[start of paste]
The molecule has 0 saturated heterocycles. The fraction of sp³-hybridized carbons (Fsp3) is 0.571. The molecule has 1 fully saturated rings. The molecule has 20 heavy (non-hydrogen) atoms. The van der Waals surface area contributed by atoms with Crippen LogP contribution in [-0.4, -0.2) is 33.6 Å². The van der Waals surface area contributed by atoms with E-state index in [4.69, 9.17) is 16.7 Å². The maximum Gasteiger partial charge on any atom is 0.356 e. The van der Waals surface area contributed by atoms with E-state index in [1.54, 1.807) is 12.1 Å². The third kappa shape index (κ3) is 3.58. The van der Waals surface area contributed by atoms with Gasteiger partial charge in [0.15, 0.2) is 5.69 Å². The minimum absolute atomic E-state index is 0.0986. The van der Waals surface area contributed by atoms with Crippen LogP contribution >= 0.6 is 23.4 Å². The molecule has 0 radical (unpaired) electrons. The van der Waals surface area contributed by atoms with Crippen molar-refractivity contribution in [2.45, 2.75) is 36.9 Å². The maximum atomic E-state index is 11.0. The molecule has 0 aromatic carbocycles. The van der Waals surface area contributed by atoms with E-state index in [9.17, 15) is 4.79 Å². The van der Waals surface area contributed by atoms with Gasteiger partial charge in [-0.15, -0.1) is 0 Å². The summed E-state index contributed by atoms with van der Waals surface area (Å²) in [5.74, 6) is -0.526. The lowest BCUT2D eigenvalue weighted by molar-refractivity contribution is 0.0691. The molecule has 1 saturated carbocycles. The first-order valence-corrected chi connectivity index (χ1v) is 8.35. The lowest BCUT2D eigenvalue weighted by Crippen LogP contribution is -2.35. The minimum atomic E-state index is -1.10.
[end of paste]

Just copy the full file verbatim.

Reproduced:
The molecule has 0 saturated heterocycles. The fraction of sp³-hybridized carbons (Fsp3) is 0.571. The molecule has 1 fully saturated rings. The molecule has 20 heavy (non-hydrogen) atoms. The van der Waals surface area contributed by atoms with Crippen LogP contribution in [-0.4, -0.2) is 33.6 Å². The van der Waals surface area contributed by atoms with E-state index in [4.69, 9.17) is 16.7 Å². The maximum Gasteiger partial charge on any atom is 0.356 e. The van der Waals surface area contributed by atoms with E-state index in [1.54, 1.807) is 12.1 Å². The third kappa shape index (κ3) is 3.58. The van der Waals surface area contributed by atoms with Gasteiger partial charge in [0.15, 0.2) is 5.69 Å². The minimum absolute atomic E-state index is 0.0986. The van der Waals surface area contributed by atoms with Crippen LogP contribution >= 0.6 is 23.4 Å². The molecule has 0 radical (unpaired) electrons. The van der Waals surface area contributed by atoms with Crippen molar-refractivity contribution in [2.45, 2.75) is 36.9 Å². The maximum atomic E-state index is 11.0. The molecule has 0 aromatic carbocycles. The van der Waals surface area contributed by atoms with E-state index in [9.17, 15) is 4.79 Å². The van der Waals surface area contributed by atoms with Gasteiger partial charge in [-0.15, -0.1) is 0 Å². The summed E-state index contributed by atoms with van der Waals surface area (Å²) in [5.74, 6) is -0.526. The lowest BCUT2D eigenvalue weighted by molar-refractivity contribution is 0.0691. The molecule has 1 saturated carbocycles. The first-order valence-corrected chi connectivity index (χ1v) is 8.35. The lowest BCUT2D eigenvalue weighted by Crippen LogP contribution is -2.35. The minimum atomic E-state index is -1.10.